Trademark owners given 12-month deadline under new trademark law

The Montenegrin parliament is expected to adopt a new trademark law in early July. The law will enter into force on the eighth day of its publication in the Official Gazette.

The most important provision of the new law affects the owners of trademarks registered with the Serbian Intellectual Property Office (IPO) before May 28 2008 - ie, the date on which the Montenegrin IPO started operations (for further details please see "Montenegro Intellectual Property Office to open"). 

The decree on the enforcement of IP rights, which regulated the validity of Serbian IP rights after the Montenegrin IPO opened for business, provided that trademarks registered with the Serbian IPO on the territory of Montenegro would be valid until their renewal date, without having to re-register them or pay any additional fees.

However, under Article 65 of the new law, trademark owners must request that their rights be entered into the Montenegrin Trademarks Register within 12 months of the coming into force of the law. This rule does not apply to trademark owners which have:
  • filed a request for renewal;
  • filed a request for a Montenegrin certificate of registration;
  • filed a request for a change of name and/or address; or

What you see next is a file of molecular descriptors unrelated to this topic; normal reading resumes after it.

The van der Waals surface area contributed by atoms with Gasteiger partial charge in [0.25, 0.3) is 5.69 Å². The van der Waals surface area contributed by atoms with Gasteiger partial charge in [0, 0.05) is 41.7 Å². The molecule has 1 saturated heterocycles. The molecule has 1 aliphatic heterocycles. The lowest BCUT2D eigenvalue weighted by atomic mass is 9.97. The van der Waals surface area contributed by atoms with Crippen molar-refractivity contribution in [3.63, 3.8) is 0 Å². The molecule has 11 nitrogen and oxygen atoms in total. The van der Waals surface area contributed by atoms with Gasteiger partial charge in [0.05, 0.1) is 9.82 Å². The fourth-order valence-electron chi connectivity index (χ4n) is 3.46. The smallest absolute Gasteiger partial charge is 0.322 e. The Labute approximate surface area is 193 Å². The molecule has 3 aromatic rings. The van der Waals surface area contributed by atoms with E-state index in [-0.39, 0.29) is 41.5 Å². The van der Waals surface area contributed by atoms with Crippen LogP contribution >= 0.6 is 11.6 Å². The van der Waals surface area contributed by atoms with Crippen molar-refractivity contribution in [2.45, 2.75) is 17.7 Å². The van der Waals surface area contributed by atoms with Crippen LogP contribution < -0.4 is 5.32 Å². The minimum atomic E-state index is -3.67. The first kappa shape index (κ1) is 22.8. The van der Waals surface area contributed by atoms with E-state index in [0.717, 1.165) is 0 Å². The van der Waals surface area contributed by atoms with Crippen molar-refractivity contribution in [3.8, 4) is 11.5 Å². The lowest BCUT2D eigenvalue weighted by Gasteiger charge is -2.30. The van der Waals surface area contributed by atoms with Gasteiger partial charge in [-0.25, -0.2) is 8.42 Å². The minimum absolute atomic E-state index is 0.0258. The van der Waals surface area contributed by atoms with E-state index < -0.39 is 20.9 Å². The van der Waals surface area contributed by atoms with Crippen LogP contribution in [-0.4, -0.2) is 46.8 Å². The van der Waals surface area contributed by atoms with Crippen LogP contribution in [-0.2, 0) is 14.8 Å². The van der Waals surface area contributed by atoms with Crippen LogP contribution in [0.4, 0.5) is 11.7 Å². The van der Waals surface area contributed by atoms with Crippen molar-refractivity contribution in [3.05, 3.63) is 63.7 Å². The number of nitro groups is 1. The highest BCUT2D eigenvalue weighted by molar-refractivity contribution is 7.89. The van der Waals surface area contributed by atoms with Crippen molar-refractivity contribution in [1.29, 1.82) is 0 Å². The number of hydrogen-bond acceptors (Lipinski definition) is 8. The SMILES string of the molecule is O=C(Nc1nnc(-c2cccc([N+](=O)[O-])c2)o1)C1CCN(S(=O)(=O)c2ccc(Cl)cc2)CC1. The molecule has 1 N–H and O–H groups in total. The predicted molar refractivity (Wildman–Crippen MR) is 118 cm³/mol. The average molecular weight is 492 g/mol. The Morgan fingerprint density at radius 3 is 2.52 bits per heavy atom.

• filed an assignment of rights before the Montenegrin IPO after the beginning of its operations.
These types of requests are regarded as requests for the entry of rights into the Trademarks Register.

In addition, the new trademark law aims to shorten the trademark registration process and achieve full compliance with the relevant EU regulations by:

  • abolishing the practice of substantive examination on relative grounds; and
  • introducing opposition proceedings.
Under the new law, a trademark application will be examined on absolute grounds only. If it meets the requirements for registration, the application will be published in the Official Gazette of the Montenegrin IPO. Third parties will have three months from the date of publication to file a written opposition.

The new trademark law will comply with the Agreement on Trade-Related Aspects of Intellectual Property Rights, which is crucial for Montenegro's accession to the World Trade Organization.

Another novelty will be the possibility to appeal decisions of the IPO to the competent ministry. Furthermore, actions for the cancellation of a registered trademark will be heard by the competent court, as opposed to the IPO.

Jasna Jusic Paovic, PETOŠEVIC, Podgorica

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